As such, the church board of Central Church didn’t “hire” me. God called me. God put an unshakable urgency to minister in Flint, even though that meant leaving a great church and our sons behind in Kansas. God calls others too. I was talking to a social worker this week. God called her. I know a police officer who is called by God. My doctor friend, God called him too. There are plenty of non-clergy divine callings that God has placed on people’s lives. God calls people to places of service. We aren’t hired hands doing a job. We are servants fulfilling a calling.

God called me to pastor Central Church and I am so glad He did. I would have been a lousy second baseman.

The Enemy’s Scheme: DIVIDE and conquer

I was a whiz at math growing up. From an early age, my mom and dad had me counting– adding and subtracting. Math was a game for me. I loved it. In the fourth grade, I had a 12th grade math competency level. That led to my skipping over fourth grade and going directly from the third grade to the fifth grade. (It’s a long story, but my parents were not informed of this and did not want me to be in the fifth grade. I would have been the smallest fourth grader, so I was an extra, extra small fifth grader. As a result, I stayed in the fifth grade a second year. I may be the only kid in history to have been “double promoted” and “flunked out” a year of school). All this to say, I was good in math back in the day.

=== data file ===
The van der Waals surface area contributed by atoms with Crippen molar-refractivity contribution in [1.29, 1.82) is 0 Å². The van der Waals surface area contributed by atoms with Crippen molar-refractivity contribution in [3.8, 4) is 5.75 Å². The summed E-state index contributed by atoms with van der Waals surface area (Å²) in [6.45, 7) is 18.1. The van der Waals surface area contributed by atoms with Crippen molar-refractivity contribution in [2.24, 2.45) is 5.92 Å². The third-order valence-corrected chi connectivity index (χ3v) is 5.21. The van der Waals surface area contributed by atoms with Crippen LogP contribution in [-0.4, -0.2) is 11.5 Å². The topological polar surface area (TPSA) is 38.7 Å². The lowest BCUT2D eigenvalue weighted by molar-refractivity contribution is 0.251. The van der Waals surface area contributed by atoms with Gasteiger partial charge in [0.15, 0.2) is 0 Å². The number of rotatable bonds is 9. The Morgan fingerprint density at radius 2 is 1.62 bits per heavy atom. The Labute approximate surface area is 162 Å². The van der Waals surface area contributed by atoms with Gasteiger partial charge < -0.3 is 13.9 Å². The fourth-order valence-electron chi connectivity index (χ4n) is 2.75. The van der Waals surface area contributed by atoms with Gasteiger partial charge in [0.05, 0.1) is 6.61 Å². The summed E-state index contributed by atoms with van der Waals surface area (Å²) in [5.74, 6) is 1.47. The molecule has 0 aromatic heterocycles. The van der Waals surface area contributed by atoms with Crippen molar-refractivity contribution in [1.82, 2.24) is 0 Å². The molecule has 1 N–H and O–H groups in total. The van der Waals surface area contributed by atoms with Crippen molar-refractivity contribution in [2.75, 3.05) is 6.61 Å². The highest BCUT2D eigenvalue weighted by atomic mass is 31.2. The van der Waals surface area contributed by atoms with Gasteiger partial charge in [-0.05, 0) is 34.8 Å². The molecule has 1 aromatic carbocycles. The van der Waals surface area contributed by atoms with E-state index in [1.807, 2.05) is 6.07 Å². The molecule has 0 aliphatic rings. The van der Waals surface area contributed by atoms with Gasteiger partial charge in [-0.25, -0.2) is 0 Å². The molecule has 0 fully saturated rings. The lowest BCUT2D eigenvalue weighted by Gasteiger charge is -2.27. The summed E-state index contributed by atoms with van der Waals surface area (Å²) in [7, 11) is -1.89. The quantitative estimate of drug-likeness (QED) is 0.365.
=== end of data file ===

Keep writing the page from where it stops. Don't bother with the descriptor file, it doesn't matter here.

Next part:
I’m not so crazy about it now–especially division. That seems to be our world’s specialty. Our Enemy will use anything possible to divide the church (see the debates over masks and vaccines as “Exhibit A and Exhibit B”). The devil’s strategy seems to be divide and conquer and he has been working overtime to accomplish this evil agenda. Don’t be a party to it, my brothers and sisters. The church must be united! Jesus said, “If a house is divided against itself, that house cannot stand.” (Mark 3:25).

Our world is crazy, angry, and in many ways a tinder box. It seems like folks are ready to explode. Moreover, people’s opinion on the things of God are at an all-time low. More folks than ever claim no religious affiliation. More folks than ever claim to be an atheist. More folks than ever are walking away from faith. In other words, the world needs true followers of Jesus more than ever. We must be united. We must always exhibit the love of Jesus. Let’s not lose sight of the Master!

We have a big job to do! Let’s add love to our world. Multiply God’s blessings. Subtract anything that keeps us away from Jesus and determine to not divide God’s people!